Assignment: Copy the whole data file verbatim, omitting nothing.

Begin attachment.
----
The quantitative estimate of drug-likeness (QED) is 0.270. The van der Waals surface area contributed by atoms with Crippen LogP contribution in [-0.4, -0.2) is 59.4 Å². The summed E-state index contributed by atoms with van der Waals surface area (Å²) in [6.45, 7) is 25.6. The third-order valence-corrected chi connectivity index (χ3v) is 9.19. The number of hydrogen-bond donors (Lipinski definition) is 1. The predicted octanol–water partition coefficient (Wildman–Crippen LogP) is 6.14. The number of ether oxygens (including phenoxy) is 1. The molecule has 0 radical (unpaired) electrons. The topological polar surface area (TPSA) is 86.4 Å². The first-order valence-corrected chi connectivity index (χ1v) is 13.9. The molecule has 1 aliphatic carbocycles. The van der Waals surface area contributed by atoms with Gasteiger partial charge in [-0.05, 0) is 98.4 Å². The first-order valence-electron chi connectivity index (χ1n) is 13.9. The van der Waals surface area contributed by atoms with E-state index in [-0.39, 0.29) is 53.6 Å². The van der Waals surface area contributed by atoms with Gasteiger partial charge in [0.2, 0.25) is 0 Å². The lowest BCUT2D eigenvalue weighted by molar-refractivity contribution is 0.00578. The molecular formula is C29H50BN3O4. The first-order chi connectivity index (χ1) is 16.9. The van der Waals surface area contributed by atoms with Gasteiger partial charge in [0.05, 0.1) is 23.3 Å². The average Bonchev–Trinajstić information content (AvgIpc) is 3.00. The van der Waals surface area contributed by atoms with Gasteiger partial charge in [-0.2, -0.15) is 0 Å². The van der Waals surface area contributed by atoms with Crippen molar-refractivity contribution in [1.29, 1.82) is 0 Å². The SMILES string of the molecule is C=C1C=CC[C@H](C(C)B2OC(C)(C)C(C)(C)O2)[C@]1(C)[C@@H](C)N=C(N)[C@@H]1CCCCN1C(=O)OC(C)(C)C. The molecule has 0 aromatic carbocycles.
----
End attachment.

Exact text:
The quantitative estimate of drug-likeness (QED) is 0.270. The van der Waals surface area contributed by atoms with Crippen LogP contribution in [-0.4, -0.2) is 59.4 Å². The summed E-state index contributed by atoms with van der Waals surface area (Å²) in [6.45, 7) is 25.6. The third-order valence-corrected chi connectivity index (χ3v) is 9.19. The number of hydrogen-bond donors (Lipinski definition) is 1. The predicted octanol–water partition coefficient (Wildman–Crippen LogP) is 6.14. The number of ether oxygens (including phenoxy) is 1. The molecule has 0 radical (unpaired) electrons. The topological polar surface area (TPSA) is 86.4 Å². The first-order valence-corrected chi connectivity index (χ1v) is 13.9. The molecule has 1 aliphatic carbocycles. The van der Waals surface area contributed by atoms with Gasteiger partial charge in [-0.05, 0) is 98.4 Å². The first-order valence-electron chi connectivity index (χ1n) is 13.9. The van der Waals surface area contributed by atoms with E-state index in [-0.39, 0.29) is 53.6 Å². The van der Waals surface area contributed by atoms with Gasteiger partial charge in [0.2, 0.25) is 0 Å². The lowest BCUT2D eigenvalue weighted by molar-refractivity contribution is 0.00578. The molecular formula is C29H50BN3O4. The first-order chi connectivity index (χ1) is 16.9. The van der Waals surface area contributed by atoms with Gasteiger partial charge in [0.05, 0.1) is 23.3 Å². The average Bonchev–Trinajstić information content (AvgIpc) is 3.00. The van der Waals surface area contributed by atoms with Gasteiger partial charge in [-0.2, -0.15) is 0 Å². The van der Waals surface area contributed by atoms with Crippen molar-refractivity contribution in [1.29, 1.82) is 0 Å². The SMILES string of the molecule is C=C1C=CC[C@H](C(C)B2OC(C)(C)C(C)(C)O2)[C@]1(C)[C@@H](C)N=C(N)[C@@H]1CCCCN1C(=O)OC(C)(C)C. The molecule has 0 aromatic carbocycles.